Welcome to this blog, the story of a great big Australian adventure. It documents my travels, life in Australia, and a subject close to my heart – environmental conservation. 

Dogs and coal

Dogs and coal

Last week I read about the social capital of owning dogs. Before I go any further, just in case you're not sure, social capital can be thought of as the links or connections, shared values and understandings in society that enable individuals and groups to trust each other and so be able to work together.

So, the article said that if you own a dog – actually, few Aussies own a dog; many have two or more – and you take it to the dog off-leash area and commune with your fellow dog-owners, and chat over takeaway coffees, few of them in keepcups I would guess, then you'll feel like a more valued member of your community and part of a network of shared interests that'll give you a warm glow long after you've walked home, put the dog in the yard, and gone inside.

I'm not sure, because I haven't done the research, what dog-owners think about non-dog-owners, like me. Do they think we're weird; we don't like animals; we prefer cats; we're worried about hairs on the furniture; we don't need the exercise; or we've got a budgie, rabbit, hamster, goldfish, tortoise, rat, snake, etc instead? 

Maybe they don't think about it. They certainly don't seem to think about the effects of all their dogs on their non-dog-owning neighbours. I'm sure they don't consider little pooch's welcoming barks to be noise pollution, for example. Like I do.

We moved to where we live now last September. Before we signed the lease I sat outside in my car at different times over several days to assess the dog noise in the neighbourhood. I'd already spotted a dog kennel next door so I was worried its occupant wouldn't be as wise as Lab next door to our old house, who only spoke – a single significant woof – when he had something of import to say. We liked Lab: he was a good neighbour. But here? Ye gods, it's like living in a dog pound. I don't know how they all kept quiet when I did my research. There must be at least one dog in every house, either side of us and across the road. Every variety you can think off: irritating little white yappers; big unruly howlers; and ugly, inbred psychos that are highly strung at best. One street over, immediately behind our group of four town houses, there are two properties with seven dogs between them. They're the principal architects of the dog-pound effect. Each group of dogs sets off the other, and their combined noise has to be heard to be believed. It's way beyond noise pollution. The four little white yappers at one house have woken us in the night, when I would happily kill them if I could be bothered to get up and walk around the block. When I went to complain, their owner pleaded with me not to report him to Council. I suspect he doesn't have the permit required to own more than two dogs.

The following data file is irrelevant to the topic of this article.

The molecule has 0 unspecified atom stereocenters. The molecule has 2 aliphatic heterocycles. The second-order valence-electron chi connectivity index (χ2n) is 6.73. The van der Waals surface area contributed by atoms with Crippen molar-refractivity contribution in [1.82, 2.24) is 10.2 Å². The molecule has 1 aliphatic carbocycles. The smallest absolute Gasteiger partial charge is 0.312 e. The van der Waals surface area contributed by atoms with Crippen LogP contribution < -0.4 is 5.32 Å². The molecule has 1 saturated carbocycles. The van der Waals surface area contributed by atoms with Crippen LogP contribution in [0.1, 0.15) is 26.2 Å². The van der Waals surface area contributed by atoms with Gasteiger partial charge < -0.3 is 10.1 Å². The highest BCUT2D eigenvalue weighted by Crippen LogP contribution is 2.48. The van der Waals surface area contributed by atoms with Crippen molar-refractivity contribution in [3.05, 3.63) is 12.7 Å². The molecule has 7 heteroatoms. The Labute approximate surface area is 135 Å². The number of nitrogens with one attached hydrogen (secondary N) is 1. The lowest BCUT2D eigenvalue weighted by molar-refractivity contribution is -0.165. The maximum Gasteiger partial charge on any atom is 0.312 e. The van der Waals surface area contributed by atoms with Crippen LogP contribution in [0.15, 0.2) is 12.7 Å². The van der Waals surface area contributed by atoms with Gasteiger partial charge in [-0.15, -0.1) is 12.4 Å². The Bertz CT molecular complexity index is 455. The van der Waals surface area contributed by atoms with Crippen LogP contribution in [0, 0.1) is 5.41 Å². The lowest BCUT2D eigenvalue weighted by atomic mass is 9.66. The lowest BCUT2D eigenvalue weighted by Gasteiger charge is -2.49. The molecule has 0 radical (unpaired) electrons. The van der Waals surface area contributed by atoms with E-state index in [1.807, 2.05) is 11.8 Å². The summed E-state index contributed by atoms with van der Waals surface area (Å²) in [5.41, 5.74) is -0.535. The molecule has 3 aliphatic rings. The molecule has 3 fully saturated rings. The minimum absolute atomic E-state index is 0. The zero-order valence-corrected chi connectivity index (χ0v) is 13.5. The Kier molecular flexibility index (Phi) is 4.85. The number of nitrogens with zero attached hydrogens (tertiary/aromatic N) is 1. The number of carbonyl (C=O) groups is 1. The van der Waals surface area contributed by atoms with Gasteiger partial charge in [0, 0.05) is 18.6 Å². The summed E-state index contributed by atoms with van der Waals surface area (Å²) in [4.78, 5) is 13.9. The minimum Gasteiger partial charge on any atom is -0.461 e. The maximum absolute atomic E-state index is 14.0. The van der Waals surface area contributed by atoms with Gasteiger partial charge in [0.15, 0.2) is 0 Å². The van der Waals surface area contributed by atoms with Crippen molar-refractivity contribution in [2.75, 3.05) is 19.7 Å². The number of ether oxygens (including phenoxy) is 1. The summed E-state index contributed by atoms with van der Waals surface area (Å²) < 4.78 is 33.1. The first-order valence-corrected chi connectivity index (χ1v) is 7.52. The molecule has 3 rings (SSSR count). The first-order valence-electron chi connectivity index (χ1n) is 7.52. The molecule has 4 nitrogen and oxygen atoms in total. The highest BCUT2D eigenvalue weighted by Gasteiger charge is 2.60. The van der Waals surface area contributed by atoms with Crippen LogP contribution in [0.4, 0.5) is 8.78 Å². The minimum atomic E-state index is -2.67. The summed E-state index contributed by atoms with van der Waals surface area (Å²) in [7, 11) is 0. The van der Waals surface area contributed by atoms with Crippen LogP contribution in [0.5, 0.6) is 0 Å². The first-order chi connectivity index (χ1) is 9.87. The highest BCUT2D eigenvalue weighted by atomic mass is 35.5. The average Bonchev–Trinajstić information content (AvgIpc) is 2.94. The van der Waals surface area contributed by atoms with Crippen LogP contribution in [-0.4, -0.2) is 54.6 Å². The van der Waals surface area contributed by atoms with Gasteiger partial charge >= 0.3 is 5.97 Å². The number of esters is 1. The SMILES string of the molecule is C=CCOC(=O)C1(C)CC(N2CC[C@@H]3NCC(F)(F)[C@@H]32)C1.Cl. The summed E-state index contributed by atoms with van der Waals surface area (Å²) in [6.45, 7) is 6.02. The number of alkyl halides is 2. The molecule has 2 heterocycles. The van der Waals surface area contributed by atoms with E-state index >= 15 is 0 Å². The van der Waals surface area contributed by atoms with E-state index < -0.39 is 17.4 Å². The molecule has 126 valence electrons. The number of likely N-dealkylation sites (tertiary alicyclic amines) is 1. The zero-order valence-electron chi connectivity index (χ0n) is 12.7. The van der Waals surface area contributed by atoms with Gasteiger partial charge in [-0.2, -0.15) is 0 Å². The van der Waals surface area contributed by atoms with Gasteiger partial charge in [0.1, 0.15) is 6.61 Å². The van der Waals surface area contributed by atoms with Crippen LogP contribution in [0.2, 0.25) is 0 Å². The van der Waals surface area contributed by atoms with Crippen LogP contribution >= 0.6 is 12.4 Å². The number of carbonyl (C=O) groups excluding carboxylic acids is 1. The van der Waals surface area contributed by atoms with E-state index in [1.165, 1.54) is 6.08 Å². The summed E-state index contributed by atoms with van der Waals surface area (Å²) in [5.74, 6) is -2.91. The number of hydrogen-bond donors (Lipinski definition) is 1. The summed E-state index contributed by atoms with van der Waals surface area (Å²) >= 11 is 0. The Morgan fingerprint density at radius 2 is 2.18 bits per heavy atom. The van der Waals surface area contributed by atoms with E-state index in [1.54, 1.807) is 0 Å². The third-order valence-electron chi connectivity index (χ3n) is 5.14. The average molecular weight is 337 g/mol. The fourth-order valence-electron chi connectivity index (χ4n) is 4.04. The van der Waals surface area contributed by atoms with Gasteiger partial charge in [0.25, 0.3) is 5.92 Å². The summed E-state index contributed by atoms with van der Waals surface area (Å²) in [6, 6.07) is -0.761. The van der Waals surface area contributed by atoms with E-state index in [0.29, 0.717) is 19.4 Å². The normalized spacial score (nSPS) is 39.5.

Do dog-owners become largely immune to dog noise over time? How can they possibly think it's acceptable that I should have to put up with it, while they're at work having left their animals in the yard all day, and all night in summer? Do they think dogs sit quietly waiting for them to come home, and don't bark at passing schoolchildren, posties, other dog-walkers, or tradies working next door? Perhaps they cannot imagine how wearing and stressful it is to hear fairly constant barking, day after day.